Notice that the two scales run in opposite directions.
As you read from
left to right, the shutter speeds progressively reduce exposure times in
half, and the f/numbers progressively double the light intensities. Each of
the above combinations of f/number and shutter speed provides exactly the
same amount of exposure on the film. That is, an exposure of 1 second at
f/32 will have the same darkening effect on the film as an exposure of 1/250
second at f/2, and so will all the others in between.
But what if this particular combination doesn't give the correct
If you are in a dim room with a slow film, 1 second at f/32
probably won't be enough and the film will be underexposed. But perhaps an
exposure of 1 second at f/5.6 would be enough to do the job. All you need
to do is slide the two scales past each other until the f/5.6 is opposite
the 1 second mark. Then all other shutter speed and f/number combinations
will give the equivalent exposure.
You can make an "Equivalent Exposure
Calculator" by copying the two scales as they are shown here and then
cutting the paper down the middle between them. Then you can actually slide
the scales back and forth as described. The calculator, once you have found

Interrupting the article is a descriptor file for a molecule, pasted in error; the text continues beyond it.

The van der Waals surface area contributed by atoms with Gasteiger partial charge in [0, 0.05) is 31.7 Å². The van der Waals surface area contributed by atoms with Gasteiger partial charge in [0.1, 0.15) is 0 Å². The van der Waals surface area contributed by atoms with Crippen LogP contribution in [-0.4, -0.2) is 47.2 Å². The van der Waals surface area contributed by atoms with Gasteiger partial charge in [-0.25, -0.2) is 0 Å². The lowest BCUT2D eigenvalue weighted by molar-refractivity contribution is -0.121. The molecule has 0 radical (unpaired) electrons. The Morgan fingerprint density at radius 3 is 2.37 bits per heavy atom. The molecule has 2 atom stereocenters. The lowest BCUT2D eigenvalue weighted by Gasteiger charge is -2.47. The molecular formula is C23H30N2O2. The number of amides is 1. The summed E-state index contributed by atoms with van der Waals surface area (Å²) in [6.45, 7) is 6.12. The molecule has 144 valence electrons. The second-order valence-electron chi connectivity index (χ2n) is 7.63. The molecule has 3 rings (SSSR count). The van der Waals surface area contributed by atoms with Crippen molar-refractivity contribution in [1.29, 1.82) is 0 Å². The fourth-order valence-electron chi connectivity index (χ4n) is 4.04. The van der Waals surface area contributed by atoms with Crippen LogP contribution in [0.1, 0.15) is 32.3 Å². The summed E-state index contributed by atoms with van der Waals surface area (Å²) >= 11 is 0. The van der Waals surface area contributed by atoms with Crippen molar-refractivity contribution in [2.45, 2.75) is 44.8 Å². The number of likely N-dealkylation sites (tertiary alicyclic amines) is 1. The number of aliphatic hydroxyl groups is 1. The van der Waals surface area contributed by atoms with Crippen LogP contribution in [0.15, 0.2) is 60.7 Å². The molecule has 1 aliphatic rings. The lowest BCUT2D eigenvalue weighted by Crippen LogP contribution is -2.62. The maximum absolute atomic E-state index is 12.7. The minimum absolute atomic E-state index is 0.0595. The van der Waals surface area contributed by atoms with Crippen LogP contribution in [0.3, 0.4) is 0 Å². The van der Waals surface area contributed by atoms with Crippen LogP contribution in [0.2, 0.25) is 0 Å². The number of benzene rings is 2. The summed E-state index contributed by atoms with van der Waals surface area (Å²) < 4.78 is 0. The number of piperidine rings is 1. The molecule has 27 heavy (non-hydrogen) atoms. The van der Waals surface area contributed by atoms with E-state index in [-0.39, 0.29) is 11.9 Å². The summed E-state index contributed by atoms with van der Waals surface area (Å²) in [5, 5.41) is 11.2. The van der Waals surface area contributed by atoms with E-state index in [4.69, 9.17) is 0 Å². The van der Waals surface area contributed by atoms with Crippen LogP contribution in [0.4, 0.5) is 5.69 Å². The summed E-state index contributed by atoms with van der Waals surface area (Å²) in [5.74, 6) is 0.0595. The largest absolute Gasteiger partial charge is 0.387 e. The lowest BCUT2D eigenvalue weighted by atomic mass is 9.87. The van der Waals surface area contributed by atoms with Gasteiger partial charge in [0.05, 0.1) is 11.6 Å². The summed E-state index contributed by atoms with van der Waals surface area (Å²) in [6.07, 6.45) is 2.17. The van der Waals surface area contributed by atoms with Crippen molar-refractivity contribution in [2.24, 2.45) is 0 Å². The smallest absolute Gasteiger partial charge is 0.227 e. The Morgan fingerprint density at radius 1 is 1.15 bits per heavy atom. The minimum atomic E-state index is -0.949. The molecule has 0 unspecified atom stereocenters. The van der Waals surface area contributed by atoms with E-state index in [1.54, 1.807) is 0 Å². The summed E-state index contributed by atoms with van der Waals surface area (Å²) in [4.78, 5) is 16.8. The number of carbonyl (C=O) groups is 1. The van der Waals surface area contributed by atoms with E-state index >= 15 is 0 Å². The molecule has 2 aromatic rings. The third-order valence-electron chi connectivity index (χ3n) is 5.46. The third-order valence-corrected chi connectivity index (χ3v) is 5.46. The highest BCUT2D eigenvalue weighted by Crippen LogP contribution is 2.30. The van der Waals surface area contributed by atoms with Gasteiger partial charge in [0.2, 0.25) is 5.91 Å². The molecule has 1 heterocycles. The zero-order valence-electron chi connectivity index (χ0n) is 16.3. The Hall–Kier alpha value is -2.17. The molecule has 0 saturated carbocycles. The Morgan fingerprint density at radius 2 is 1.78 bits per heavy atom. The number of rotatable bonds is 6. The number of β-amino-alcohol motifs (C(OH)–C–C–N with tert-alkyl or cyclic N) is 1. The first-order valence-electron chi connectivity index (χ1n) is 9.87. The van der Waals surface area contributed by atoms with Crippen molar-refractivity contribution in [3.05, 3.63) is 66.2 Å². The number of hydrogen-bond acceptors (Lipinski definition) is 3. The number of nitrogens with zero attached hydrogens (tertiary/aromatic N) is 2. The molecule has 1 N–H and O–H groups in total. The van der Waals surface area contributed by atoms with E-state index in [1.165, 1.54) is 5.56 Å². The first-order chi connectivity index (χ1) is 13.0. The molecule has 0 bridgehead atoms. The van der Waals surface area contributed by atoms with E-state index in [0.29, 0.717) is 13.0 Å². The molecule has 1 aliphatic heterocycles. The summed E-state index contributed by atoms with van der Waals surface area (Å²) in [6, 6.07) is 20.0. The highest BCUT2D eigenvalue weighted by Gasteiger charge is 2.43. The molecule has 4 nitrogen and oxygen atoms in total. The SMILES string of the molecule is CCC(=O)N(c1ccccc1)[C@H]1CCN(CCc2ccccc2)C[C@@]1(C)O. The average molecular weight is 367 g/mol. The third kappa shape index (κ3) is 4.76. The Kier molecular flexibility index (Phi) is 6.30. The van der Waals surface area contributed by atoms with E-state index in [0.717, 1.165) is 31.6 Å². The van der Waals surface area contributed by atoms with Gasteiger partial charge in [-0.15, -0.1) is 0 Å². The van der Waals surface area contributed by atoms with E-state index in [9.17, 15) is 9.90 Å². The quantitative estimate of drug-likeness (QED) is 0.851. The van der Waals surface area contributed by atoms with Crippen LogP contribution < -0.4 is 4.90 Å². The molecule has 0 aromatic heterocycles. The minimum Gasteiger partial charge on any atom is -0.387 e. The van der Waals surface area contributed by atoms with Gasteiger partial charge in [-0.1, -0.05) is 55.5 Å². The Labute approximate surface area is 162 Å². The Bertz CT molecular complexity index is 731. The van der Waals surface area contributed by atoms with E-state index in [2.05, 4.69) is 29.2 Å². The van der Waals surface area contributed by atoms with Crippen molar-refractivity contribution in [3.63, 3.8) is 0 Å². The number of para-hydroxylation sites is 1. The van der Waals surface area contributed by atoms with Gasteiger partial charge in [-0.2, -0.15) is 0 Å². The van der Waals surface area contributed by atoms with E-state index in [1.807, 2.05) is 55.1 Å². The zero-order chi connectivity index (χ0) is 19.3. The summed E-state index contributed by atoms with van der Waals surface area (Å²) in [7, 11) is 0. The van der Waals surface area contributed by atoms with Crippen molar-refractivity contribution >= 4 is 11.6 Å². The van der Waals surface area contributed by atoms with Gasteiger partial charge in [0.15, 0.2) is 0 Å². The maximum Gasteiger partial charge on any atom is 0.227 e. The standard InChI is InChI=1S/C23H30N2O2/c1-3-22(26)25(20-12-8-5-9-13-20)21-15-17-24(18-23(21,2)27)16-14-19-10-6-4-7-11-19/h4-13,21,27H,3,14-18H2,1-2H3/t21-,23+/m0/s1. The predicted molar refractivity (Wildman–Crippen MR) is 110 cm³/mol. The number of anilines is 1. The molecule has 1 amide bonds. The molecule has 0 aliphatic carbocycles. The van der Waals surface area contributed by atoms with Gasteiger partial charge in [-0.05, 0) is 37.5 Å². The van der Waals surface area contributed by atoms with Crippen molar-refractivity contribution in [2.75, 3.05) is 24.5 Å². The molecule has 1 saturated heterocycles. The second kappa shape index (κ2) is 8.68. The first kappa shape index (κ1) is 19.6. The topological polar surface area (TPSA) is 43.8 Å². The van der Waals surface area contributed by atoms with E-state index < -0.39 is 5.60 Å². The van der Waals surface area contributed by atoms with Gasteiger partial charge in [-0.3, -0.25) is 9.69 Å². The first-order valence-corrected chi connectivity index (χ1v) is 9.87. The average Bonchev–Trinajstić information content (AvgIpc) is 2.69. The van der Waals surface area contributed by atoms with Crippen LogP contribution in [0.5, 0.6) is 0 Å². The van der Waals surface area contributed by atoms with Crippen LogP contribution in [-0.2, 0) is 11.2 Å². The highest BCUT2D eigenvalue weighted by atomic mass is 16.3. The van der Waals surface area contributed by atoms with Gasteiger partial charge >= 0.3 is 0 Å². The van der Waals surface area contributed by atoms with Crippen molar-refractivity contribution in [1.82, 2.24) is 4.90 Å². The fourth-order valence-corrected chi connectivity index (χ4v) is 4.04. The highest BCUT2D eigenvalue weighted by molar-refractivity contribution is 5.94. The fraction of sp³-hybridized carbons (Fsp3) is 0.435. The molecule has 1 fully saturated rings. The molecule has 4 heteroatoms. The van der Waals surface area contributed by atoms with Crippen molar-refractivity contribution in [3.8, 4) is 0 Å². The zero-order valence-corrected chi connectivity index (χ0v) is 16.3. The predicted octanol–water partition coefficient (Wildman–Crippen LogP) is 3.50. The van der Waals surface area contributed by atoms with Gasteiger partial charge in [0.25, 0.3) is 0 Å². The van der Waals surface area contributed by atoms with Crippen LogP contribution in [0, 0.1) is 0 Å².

one good shutter and lens combination, will give you all the other
equivalent exposure combinations available to you.
Another useful method is the "count on your fingers" method.
works well when you don't have your calculator handy. If you wish to change
either the f/number or the shutter speed, you recite the number sequence
while counting them on your fingers until you arrive at the number you want.
Then you recite the other sequence exactly the same number of times to
determine what your new value will be.
That's quite a complicated
explanation of a simple act.
Here's an example.
Suppose your camera is
currently set at 1/500 second at f/5.6.
You decide, however, that you'd
rather shoot the picture at f/16. All you do is mentally count the f/number
sequence up to f/16, "eight, eleven, sixteen".
(Three stops, closing the
lens.) Then count down in shutter speeds, "1/250, 1/125, 1/60"; also three
stops, increasing the time. So your shutter speed at f/16 is 1/60 second.
Just make sure that as you count up in f/numbers you count down in shutter
speeds, and vice versa.
Earlier we said that mechanical shutters could not be set to an
intermediate setting. With the iris diaphragm, you can select intermediate
settings for the lens openings. It is with the iris diaphragm that you fine
tune your exposures to the degree of precision you need. You will often see
intermediate exposures written such as "1/2 second between f/16 and 22," or
"1/2 sec @ f/16-22." You rarely ever see a precise intermediate value given
for an f/number, such as "f/27". (There really is an f/27, of course. You
just can't be that precise when setting a lens to intermediate positions.)